The ideal diet should contain a majority of its fat calories through polyunsaturated and monounsaturated fats, and as little as possible from saturated fats. Unfortunately this is the exact opposite of how most Americans consume their fat calories. Saturated fats (‘bad’ fats) are found in animal fat,butter fat, coconut oil, palm kernel oil, and palm oil. Diets high in saturated fat, along with high amounts of refined carbohydrates, lead to a number of health problems, most notably among them atherosclerosis and increased risk of heart attacks. Monounsaturated fats (good fats) are found in avocado oil, canola oil, olive oil, and peanut oil. And polyunsaturated fats (good fats) are found in corn oil, cottonseed oil, fish oil, flaxseed oil, grapeseed oil, safflower oil, seasame oil, soybean oil, sunflower oil, and walnut oil.

A great source of fat for your diet is extra-virgin olive oil. Whenever possible prepare your foods with olive oil, in place of other oils, margarine, or butter. Olive oil provides mostly monounsaturated fat and adds a great flavor to your food. Preparing eggs, pasta and anything else you can cook in a pan is ideal for olive oil, as well as using olive oil to dip your bread in instead of butter.  Do your best to never consume partially hydrogenated oils and trans fats. Nuts and avocados are also a great source of good fat, particularly walnuts which are a great omega-3 source. Add fish to your diet as another source of good fat and omega-3s. The benefits of fish are twofold because not only are you getting a great source of omega 3s and good fat, but you are likely to use it as a replacement for beef, which is a source of saturated fat. Lastly, try to incorporate soy products into your diet in place of meat whenever possible. Try a multitude of different soy products and see what you like. If you can swap even a couple soy products into your diet in place of meat you will be doing your body a great favor. Try Boca sausage in place of sausage links, tofu in place of chicken (especially nice on Asian foods), or soy milk in place of regular milk. The possibilities are really endless with soy, so it may take time to find out you like and you do not.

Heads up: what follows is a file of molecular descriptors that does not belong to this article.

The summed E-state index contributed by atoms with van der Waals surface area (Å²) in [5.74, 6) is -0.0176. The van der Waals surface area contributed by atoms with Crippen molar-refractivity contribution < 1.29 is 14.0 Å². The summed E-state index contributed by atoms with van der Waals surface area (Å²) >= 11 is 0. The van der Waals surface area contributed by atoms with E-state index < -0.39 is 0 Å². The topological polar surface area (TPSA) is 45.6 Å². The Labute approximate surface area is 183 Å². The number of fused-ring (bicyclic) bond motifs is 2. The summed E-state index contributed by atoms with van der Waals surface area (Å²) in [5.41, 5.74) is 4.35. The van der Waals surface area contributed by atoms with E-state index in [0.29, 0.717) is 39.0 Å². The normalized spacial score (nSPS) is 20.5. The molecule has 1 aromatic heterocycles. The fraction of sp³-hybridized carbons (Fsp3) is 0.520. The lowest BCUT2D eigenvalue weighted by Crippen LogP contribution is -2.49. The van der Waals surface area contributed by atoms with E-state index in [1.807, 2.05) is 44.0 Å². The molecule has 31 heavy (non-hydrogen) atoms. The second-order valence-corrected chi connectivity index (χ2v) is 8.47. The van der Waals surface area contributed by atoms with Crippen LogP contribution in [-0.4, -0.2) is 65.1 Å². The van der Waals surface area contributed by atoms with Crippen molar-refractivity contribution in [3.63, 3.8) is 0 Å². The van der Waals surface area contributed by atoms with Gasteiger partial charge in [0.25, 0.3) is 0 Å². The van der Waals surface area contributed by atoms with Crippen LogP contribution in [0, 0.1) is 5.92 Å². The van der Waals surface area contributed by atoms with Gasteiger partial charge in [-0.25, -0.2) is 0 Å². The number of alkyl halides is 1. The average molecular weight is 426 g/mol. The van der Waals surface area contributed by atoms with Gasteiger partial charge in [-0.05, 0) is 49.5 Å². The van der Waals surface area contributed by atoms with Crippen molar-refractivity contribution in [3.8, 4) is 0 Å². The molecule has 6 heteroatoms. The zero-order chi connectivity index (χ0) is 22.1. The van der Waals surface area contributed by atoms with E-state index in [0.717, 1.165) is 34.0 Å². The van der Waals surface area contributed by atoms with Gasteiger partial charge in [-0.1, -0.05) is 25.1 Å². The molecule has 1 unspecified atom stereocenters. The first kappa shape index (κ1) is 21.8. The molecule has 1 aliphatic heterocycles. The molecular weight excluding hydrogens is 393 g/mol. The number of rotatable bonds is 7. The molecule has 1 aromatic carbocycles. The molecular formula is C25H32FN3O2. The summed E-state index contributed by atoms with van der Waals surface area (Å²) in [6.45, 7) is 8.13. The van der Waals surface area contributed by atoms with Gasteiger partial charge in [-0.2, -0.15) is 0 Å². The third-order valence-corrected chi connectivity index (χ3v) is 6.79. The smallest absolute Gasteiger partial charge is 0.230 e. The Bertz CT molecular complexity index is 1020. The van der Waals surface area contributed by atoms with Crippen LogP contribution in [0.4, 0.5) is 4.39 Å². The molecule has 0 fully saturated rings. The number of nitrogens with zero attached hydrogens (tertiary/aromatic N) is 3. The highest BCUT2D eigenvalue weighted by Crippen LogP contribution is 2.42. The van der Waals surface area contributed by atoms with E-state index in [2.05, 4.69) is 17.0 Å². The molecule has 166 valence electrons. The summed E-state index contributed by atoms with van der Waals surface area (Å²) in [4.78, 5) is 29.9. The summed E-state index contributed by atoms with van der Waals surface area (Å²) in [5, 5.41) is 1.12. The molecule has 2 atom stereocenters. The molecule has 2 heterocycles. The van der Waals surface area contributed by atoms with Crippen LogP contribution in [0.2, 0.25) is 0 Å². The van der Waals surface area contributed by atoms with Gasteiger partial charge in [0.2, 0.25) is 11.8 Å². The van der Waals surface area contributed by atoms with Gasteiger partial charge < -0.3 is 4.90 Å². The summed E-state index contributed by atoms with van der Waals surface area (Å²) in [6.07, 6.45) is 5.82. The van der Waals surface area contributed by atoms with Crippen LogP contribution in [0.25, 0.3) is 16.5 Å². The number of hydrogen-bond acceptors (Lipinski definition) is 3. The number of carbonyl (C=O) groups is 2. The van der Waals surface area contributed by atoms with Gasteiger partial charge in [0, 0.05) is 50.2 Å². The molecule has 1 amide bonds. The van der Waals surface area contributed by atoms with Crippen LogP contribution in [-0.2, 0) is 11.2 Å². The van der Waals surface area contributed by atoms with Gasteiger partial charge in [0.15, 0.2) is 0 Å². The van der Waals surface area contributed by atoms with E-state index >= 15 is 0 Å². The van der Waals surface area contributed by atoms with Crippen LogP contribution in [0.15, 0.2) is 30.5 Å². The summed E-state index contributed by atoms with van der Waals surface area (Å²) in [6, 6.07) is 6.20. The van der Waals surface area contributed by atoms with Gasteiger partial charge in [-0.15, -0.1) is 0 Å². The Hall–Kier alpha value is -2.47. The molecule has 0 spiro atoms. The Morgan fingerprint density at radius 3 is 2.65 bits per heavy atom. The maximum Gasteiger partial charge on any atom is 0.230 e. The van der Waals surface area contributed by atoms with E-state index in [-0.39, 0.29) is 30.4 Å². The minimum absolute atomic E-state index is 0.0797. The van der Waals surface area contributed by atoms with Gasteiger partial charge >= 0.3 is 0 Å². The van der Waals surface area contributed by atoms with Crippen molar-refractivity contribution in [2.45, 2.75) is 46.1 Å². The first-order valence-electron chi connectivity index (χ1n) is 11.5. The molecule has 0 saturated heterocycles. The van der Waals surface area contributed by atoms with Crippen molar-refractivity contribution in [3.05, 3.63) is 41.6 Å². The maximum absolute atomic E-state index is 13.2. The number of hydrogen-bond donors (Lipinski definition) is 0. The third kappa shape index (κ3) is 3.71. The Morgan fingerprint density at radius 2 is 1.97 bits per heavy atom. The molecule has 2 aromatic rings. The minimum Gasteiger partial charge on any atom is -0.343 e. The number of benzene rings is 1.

Few people in this age of affluence and modernity are lacking protein in their diet. However, most Americans are getting their protein from unhealthy sources. Americans tend to get most of their protein from animal sources that are high in saturated fats, such as beef and other dairy products. If you are following the guidelines laid out above for getting your carbohydrate and fat calories you are probably eighty percent of the way there as far as getting good protein sources. Many of the excellent sources of ‘good’ fats listed above are also excellent sources of protein, such as soy products, nuts, and fish. Legumes are another excellent source of protein to integrate into your diet. There are countless varieties of legumes, such as peas, lentils, white beans, garbanzo beans, kidney beans, and lima beans just to name a few, and all of them are a great addition to your diet. Beans taste great in burritos and salads, mixed with rice or vegetables, or as a base for a healthy soup. Eggs are also a great source of protein. Although many people shy away from eggs because of their high cholesterol content, an average of one egg a day is a good and healthy addition to your diet. But just like anything else, how you prepare your eggs is key. A couple eggs cooked in olive oil, with a couple pieces of hearty whole grain toast and a piece of fruit makes for an excellent breakfast to get your day started. Whereas those same eggs cooked in butter, topped with American cheese, and eaten with a couple pieces of white toast, jelly and a high sugar beverage contains an assortment of refined carbohydrates, saturated fats and simple sugars.